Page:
NEW bride Wendy Trapaga was brutally beaten to death by her husband Michel Escoto just four days after their wedding – all because he wanted to get his money-grubbing mitts on her million-dollar insurance policy!

Now, 12 years after Wendy’s vicious murder, justice has finally been served. On May 7, Escoto, who represented himself at his month-long trial, was sentenced in a Miami courtroom to life in prison without parole.

“It means a lot for the family to have correct justice after so many years,” said Miami-Dade Detective Gus Bayas, the original lead detective on the case.

In 2002, Wendy, 21, was taking classes at a beauty school when she met evil monster Escoto. According to her family, he pushed her to marry him, even convincing her to lie to her relatives about being pregnant.

Prosecutors said Es­coto originally planned to drug Wendy with Perco­cet painkillers that were crushed into powder form, then drown her. He made his first attempt during their honeymoon in Key West, but Wendy refused to down the spiked drink because it tasted “too chalky.”

A few days later, the fiend tried again. This time, he succeeded in drugging her, but had trouble keeping her head underwater in the Jacuzzi of the Miami hotel room where they were staying.

Frustrated, Escoto drove her to a warehouse area and beat her to death with a tire iron later than night, said prosecutors.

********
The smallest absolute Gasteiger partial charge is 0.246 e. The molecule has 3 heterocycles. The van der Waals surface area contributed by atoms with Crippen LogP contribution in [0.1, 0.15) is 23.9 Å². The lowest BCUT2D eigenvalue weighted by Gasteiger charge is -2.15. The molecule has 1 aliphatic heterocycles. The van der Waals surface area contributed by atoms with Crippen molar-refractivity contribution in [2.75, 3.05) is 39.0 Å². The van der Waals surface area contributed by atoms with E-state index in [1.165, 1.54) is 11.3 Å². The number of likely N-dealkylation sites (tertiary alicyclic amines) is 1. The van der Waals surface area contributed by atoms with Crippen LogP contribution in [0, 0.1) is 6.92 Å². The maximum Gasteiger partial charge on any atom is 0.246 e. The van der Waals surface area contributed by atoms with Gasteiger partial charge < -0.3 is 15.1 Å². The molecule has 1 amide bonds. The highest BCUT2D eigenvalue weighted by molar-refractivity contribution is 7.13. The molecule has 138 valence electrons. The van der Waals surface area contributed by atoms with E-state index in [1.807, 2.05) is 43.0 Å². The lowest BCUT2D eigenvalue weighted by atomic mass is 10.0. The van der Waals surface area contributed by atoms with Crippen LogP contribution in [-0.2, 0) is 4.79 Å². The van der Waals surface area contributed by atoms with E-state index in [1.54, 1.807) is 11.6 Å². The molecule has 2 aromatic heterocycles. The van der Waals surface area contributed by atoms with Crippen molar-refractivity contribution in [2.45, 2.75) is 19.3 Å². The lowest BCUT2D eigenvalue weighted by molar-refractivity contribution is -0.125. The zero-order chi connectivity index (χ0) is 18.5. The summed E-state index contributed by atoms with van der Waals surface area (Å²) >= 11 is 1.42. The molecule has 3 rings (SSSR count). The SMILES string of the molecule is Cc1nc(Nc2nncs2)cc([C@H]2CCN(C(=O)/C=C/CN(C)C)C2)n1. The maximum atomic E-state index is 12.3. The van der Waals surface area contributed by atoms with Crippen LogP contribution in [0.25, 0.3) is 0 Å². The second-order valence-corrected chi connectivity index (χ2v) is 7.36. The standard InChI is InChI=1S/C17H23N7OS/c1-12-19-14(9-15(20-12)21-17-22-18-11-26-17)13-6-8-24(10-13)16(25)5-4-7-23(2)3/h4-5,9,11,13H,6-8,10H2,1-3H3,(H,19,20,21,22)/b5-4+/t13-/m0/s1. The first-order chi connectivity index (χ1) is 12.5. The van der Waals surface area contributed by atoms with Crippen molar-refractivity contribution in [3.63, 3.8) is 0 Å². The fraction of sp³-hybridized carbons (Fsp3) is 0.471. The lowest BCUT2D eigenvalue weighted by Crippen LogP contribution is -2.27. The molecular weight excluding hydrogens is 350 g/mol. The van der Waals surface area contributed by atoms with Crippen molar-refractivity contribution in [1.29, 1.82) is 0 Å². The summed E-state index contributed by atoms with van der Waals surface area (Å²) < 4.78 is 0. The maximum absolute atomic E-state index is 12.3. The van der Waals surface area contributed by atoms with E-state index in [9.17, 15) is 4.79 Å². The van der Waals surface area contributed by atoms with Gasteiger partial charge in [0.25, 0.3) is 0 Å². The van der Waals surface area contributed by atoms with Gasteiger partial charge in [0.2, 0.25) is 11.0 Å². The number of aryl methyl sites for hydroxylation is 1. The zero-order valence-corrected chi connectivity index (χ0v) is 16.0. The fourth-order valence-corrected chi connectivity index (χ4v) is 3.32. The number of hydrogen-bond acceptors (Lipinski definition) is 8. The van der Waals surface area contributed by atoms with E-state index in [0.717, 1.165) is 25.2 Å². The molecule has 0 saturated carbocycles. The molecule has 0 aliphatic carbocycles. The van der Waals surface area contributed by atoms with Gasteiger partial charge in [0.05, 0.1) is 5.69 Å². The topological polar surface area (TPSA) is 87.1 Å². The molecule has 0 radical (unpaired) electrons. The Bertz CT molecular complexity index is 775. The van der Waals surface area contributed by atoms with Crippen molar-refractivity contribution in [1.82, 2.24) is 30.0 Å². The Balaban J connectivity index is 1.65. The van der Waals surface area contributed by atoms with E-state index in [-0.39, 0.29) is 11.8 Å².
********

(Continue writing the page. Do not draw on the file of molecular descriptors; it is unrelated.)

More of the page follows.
“Wendy had no life after you,” said state attorney Gail Levine during clos­ing arguments. “You took her life, boldly, brazenly, for money.”

Ultimately, it was Escoto’s greed that did him in. He attempted to collect the million-dollar payout two months after Wendy’s death, and ended up suing the insurance company to get it. Dur­ing a 2005 trial related to the lawsuit, Escoto, 42, gave conflicting accounts about what had transpired on the night of his wife’s death and was arrested for her mur­der. He’s been behind bars ever since.

The state built its case around the testimony of Escoto’s former girl­friend, Yolanda Cerillo, who admitted to playing a role in Wendy’s death. In exchange for immunity, Cerillo told prosecutors that she had helped plan the killing. She admitted to crushing the Percocet pills, helping Escoto “practice” the drowning, driving him away from the crime scene and as­sisting him with getting rid of the tire iron.

Jurors spent less than three hours deliberating before returning a guilty verdict.

Although the road to justice was long and often painful for Wendy’s family, they are thankful that their nightmare is finally over.

“The truth triumphed over the lies,” said the slain woman’s mother, Myr­iam Benitez. “God accompanied us throughout this whole process. May my daughter rest in peac